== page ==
Politico's media blogger
is predicting the "death" of the Sunday morning public affairs shows that once set the tone in American politics.
According to writer Dylan Byers
, "Meet the Press," "Face the Nation," and "This Week" have such problems attracting news-making guests that many influential Washington players no longer even bother to watch them.
Though the shows still attract a combined 9 million to 10 million viewers a week, Byers wrote that in today's fast-paced news and social media environment, politicians don't believe they are necessary.
Instead, the broadcasts have become a venue for lawmakers to push familiar talking points and for talking heads to exchange conventional wisdom.
Occasionally there is a headline-creating interview, such as when Vice President Joe Biden endorsed gay marriage on NBC's "Meet the Press." But such interviews have become increasingly rare.
"Meet the Press" has suffered the most dramatic meltdown in popularity. Once No. 1 on Sunday mornings, it is now in third place. The Washington Post
reported this week that NBC hired a consultant to interview friends and the wife of the program's 43-year-old host, David Gregory.
The idea, network spokeswoman, Meghan Pianta told the Post, was "to get perspective and insight from people who know him best."
The Post story described the interviewer as a "psychological consultant." The network, in response to the article, described the person as a "brand consultant" in a statement to The Huffington Post.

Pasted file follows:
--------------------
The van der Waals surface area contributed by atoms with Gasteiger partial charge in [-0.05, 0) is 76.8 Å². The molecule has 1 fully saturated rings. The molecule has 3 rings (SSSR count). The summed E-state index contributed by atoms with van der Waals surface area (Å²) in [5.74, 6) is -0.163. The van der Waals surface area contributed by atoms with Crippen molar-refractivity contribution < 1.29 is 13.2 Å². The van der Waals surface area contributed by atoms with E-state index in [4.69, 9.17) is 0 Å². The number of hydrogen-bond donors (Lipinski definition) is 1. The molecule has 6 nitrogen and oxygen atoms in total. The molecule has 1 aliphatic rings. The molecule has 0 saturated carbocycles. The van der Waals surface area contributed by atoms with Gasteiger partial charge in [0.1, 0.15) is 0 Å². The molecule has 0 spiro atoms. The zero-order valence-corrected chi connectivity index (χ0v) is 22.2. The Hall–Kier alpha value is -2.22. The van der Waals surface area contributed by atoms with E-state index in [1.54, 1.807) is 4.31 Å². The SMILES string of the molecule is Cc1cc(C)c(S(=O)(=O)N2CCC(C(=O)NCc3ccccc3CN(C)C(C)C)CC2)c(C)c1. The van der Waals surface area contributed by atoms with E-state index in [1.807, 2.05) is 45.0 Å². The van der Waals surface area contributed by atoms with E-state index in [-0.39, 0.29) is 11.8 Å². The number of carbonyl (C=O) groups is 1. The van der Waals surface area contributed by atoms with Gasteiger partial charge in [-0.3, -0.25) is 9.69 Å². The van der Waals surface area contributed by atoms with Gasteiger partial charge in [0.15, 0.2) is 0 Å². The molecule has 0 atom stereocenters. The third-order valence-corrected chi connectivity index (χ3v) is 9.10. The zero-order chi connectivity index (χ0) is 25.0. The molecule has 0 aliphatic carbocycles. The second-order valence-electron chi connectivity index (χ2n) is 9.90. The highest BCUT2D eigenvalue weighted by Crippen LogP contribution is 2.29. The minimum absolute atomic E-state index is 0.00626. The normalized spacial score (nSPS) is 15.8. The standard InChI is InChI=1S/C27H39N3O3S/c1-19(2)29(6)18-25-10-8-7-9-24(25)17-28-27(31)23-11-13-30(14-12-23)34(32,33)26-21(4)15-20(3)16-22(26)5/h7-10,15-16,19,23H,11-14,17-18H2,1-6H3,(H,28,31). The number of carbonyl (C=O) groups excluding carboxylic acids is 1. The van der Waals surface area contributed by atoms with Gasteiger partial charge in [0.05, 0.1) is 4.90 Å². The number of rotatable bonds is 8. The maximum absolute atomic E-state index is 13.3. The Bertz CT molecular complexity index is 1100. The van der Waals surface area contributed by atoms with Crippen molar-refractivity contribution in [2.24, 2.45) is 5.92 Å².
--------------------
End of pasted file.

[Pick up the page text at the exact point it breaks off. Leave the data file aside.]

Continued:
Since the death of "Meet the Press" host Tim Russert in 2008, much of the blame for its problems has been put on Gregory. The hosts of the other shows, Bob Schieffer on CBS' "Face the Nation" and George Stephanopoulos on ABC's "This Week," also have been criticized for softball interviews.
But broadcasting veterans told Politico that the reality is that in an era of 24-hour news, the Sunday morning shows largely have lost their relevance.
"They're not the signature events they once were," said Tom Brokaw, who briefly moderated "Meet the Press" in 2008 after Russert's death. "I first appeared on 'Meet the Press' during Watergate, and it was a secular mass in Washington; the faithful never missed it."
One sign of the changed environment: The George W. Bush administration frequently supplied such guests as Vice President Dick Cheney and Secretary of State Condoleezza Rice to the programs, looking to shape the national conversation.
The Obama administration largely avoids the shows — and experts say that is a smart decision.
"When I was at the White House and on the Hill, Sunday shows were either the exclamation point at the end of a week or the capital letter that began a new week. Today, they're part of the endless dot, dot, dots that are part of political coverage," Ari Fleischer, who served as George W. Bush's White House press secretary, told Politico. "There is so much news and so many outlets, even quality Sunday shows don't break through like they use to."
Lacking for willing participants, the shows increasingly turn to a narrower base of guests. Rep. Mike Rogers, R-Mich., and Sens. John McCain, R-Ariz., and Dick Durbin, D-Ill., made a combined 38 appearances across the three shows in 2013, according to Politico.
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